• 3 Dec 2018 6:12 PM | Molly Joss (Administrator)

    Here are two pages from a recent Digital Publishing Report article about accessibility. Click here to obtain the rest of this free sample of the newsletter.

  • 28 Nov 2018 5:43 PM | Molly Joss (Administrator)

    Ralph Breaks the Internet is a new 3-D movie from Disney. The plot is pretty standard Disney fare, but what interested me most about the movie is how the animators envisioned the Internet in physical space.

    Briefly, Wreak-It-Ralph and friend Vanellope von Schweetz journey from their video game homeland to the worldwide universe of the Internet on a quest. No more spoilers on the story than this!

    Now, consider the design challenge this brief represents and then focus on the biggest part: showing the audience, a mix of kids and adults of various ages and attention spans, the journey and the space that is the Internet, but in physical terms they will find engaging and non-threatening (this is a Disney film, after all). This is a huge and intriguing designer puzzle and it must have been a lot of fun to solve.

    No spoilers on how the animators accomplished this feat, but I do have a suggestion for graphic arts business owners and managers and also for people who organize group activities for graphic designers and students: take a group to see the movie and then discuss how well the animators met the design challenges, large and small.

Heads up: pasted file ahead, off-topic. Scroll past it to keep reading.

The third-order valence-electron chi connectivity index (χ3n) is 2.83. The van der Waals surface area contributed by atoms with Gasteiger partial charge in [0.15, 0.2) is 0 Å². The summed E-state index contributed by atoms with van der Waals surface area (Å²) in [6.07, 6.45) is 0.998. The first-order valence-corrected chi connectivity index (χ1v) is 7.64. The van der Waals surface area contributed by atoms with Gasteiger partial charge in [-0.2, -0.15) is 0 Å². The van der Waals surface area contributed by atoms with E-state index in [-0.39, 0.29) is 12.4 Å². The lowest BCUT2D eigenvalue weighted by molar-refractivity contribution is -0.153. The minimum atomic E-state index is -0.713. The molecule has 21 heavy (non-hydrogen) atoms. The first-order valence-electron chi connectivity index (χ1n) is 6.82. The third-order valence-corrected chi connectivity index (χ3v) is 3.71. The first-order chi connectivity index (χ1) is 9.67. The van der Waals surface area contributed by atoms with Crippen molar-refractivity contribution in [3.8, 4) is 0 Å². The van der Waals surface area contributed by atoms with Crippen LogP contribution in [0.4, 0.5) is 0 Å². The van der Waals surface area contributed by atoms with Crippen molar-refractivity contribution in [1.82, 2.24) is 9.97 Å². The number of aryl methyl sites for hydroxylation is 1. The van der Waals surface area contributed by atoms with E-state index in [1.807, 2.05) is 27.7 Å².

Do the activity seriously, though, as everybody involved has so much to gain from the effort. Don’t just go around the table at a meal or meeting and ask for general comments that take all of three seconds to make.

    Instead, make the participants get way down deep into the scope and the details. After all, with animation you can do just about anything, so make the group think about the challenge and how and why the animators made their design decisions and ask what your group members would have done differently.

    For people who manage writers and for writing groups, you could do the same thing, but focus on the story challenges and how well the writers met the brief as I’ve sketched it out above, not the design aspects.

    If you would like help developing a set of questions to ask or other aspects of such an outing, get in touch and I’d be happy to help. And, if you do take up my suggestion, I would love to hear about it.

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